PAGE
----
shall bring you up for the slightest error of pronunciation
you make. I remember the time when I murdered
your language, and I should be sorry to cast the first
stone at you. At first I shall only correct your
glaring mistakes; by degrees, you will make fewer and
fewer, although, alas! you will very likely always
make some. What does it matter? I guarantee
that in a few months you will be able to understand
all that is said to you in French, and express intelligibly
in the same language any idea that may pass through
These little French parliaments work
admirably; the earliest were started in two or three
English schools four or five years ago. Each
has its president-the head French teacher
of the school, its honorary and assistant secretaries,
and, if you please, its treasurer, who supplies the
members with two or three good French papers, and,
when the finances of the society permit, provides
the means of giving a soiree littéraire.
I have seen the minute-book of one of these interesting
associations. Since its formation, this particular
debating society has altered the whole map of Europe,
greatly to the advantage of the United Kingdom.
The young debaters have upset any number of governments,
at home and abroad, done away with women’s rights,
and declared, by a crushing majority, that ladies
who can make good puddings are far more useful members
of society than those who can make good speeches.
Young British boys have very strong sentiments against
women’s rights. In literature, the respective
merits of the Classicists and the Romanticists have
been discussed, and the “three unities”
declared absurd and tyrannical by these young champions
The speakers are not allowed to read
their speeches, but may use notes for reference, and
I notice that speakers, who at first only ventured
short remarks, soon grew bold enough to hold forth
for ten minutes at a time. In many instances,
the president has had to adjourn a debate to the next
meeting, on account of the number of orators wishing
to take part in it. These minutes, written in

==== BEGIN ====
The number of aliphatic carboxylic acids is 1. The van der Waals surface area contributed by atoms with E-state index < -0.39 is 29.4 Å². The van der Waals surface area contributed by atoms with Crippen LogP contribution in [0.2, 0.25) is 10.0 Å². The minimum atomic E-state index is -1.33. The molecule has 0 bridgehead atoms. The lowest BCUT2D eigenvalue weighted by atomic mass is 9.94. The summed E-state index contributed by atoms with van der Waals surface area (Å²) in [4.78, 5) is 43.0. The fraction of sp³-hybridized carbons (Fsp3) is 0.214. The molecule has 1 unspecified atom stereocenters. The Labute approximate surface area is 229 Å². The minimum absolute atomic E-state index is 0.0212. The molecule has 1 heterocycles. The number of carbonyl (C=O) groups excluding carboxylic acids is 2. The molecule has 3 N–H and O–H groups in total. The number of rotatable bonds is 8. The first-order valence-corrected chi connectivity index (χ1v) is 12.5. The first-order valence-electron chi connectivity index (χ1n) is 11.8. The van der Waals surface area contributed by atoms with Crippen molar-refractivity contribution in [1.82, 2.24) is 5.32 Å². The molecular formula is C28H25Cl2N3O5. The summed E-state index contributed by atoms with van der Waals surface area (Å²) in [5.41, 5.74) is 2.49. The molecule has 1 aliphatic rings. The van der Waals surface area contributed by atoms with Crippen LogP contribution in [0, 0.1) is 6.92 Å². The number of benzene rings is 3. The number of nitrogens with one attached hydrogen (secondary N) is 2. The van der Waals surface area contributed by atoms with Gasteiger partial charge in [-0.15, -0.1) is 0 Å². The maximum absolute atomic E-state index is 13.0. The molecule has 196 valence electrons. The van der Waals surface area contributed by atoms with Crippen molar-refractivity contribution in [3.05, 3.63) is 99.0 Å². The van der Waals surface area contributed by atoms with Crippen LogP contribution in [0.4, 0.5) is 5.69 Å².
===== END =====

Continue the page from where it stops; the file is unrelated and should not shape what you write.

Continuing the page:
very good French indeed, do great credit to the young
secretary who enters them. I have myself been
present at meetings of these societies, and I assure
you that if you could see these young fellows rise
from their seats, and, bowing respectfully to the
president, say to him: “Monsieur lé President,
je demande la parole,” you would agree with
me that, so far as good order, perfect courtesy, and
unlimited respect for opposite views are concerned,
these small gatherings would compare favorably with
the meetings of honorables and even right-honorables
that are held at the Capitol, the Westminster Palace,
and the Palais Bourbon.
It is clear to my mind that, by such
means, English boys can be made to speak French in
the most interesting manner, and the one best suited
to their taste. I firmly believe that if the
great schools, public or private, were to start similar
societies, that if all the young men knowing a little
French were to form in their districts, such associations
under the leadership of able and cheerful Frenchmen,
England, or America for that matter, would in a few
years, have a generation of French-speaking men.
I have always been at a loss to understand
how boys who have been studying a language for nine
or ten years should leave school perfectly unable
to converse intelligibly in that language for five
minutes together. It seems nothing short of scandalous.
Yet the reason is not far to be found.
In England, at any rate, modern languages are taught
like dead languages: they are taught through the
eyes, whereas they should be taught through the ears
The French debating society seems
to me the best mode of solving the difficulty.
I have often given this piece of advice to John Bull,
and I myself founded a successful French debating
society in England. Let Jonathan forgive my presumption
if I avail myself of his kind and generous hospitality
to give him the same advice.